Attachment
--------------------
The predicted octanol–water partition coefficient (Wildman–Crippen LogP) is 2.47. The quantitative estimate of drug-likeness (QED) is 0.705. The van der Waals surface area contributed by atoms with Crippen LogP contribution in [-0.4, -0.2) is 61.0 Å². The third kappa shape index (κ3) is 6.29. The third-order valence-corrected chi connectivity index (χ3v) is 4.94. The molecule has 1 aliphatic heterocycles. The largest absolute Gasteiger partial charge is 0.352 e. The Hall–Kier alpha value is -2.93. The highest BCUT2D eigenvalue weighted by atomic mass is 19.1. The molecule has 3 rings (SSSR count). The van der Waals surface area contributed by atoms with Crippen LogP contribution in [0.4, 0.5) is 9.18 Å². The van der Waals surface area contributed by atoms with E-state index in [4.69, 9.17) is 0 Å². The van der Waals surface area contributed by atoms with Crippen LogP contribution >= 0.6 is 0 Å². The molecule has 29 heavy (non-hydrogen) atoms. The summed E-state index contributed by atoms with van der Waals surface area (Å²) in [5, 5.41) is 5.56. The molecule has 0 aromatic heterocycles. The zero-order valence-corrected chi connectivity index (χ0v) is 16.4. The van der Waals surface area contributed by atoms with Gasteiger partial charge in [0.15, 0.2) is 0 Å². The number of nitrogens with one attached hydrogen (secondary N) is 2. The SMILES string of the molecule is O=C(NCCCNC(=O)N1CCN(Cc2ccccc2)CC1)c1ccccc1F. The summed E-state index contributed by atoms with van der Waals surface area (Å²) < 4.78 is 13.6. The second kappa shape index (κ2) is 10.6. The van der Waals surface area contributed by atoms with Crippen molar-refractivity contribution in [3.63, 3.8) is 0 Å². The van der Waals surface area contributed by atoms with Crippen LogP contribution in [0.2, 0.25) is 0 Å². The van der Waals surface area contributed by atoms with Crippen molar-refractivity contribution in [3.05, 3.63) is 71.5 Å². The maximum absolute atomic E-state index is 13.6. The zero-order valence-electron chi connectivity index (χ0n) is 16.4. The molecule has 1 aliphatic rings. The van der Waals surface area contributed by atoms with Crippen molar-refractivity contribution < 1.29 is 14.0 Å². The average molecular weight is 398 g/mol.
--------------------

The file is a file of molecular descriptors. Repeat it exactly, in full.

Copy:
The predicted octanol–water partition coefficient (Wildman–Crippen LogP) is 2.47. The quantitative estimate of drug-likeness (QED) is 0.705. The van der Waals surface area contributed by atoms with Crippen LogP contribution in [-0.4, -0.2) is 61.0 Å². The third kappa shape index (κ3) is 6.29. The third-order valence-corrected chi connectivity index (χ3v) is 4.94. The molecule has 1 aliphatic heterocycles. The largest absolute Gasteiger partial charge is 0.352 e. The Hall–Kier alpha value is -2.93. The highest BCUT2D eigenvalue weighted by atomic mass is 19.1. The molecule has 3 rings (SSSR count). The van der Waals surface area contributed by atoms with Crippen LogP contribution in [0.4, 0.5) is 9.18 Å². The van der Waals surface area contributed by atoms with E-state index in [4.69, 9.17) is 0 Å². The van der Waals surface area contributed by atoms with Crippen LogP contribution >= 0.6 is 0 Å². The molecule has 29 heavy (non-hydrogen) atoms. The summed E-state index contributed by atoms with van der Waals surface area (Å²) in [5, 5.41) is 5.56. The molecule has 0 aromatic heterocycles. The zero-order valence-corrected chi connectivity index (χ0v) is 16.4. The van der Waals surface area contributed by atoms with Gasteiger partial charge in [0.15, 0.2) is 0 Å². The number of nitrogens with one attached hydrogen (secondary N) is 2. The SMILES string of the molecule is O=C(NCCCNC(=O)N1CCN(Cc2ccccc2)CC1)c1ccccc1F. The summed E-state index contributed by atoms with van der Waals surface area (Å²) < 4.78 is 13.6. The second kappa shape index (κ2) is 10.6. The van der Waals surface area contributed by atoms with Crippen molar-refractivity contribution in [3.63, 3.8) is 0 Å². The van der Waals surface area contributed by atoms with Crippen LogP contribution in [0.2, 0.25) is 0 Å². The van der Waals surface area contributed by atoms with Crippen molar-refractivity contribution in [3.05, 3.63) is 71.5 Å². The maximum absolute atomic E-state index is 13.6. The zero-order valence-electron chi connectivity index (χ0n) is 16.4. The molecule has 1 aliphatic rings. The van der Waals surface area contributed by atoms with Crippen molar-refractivity contribution < 1.29 is 14.0 Å². The average molecular weight is 398 g/mol.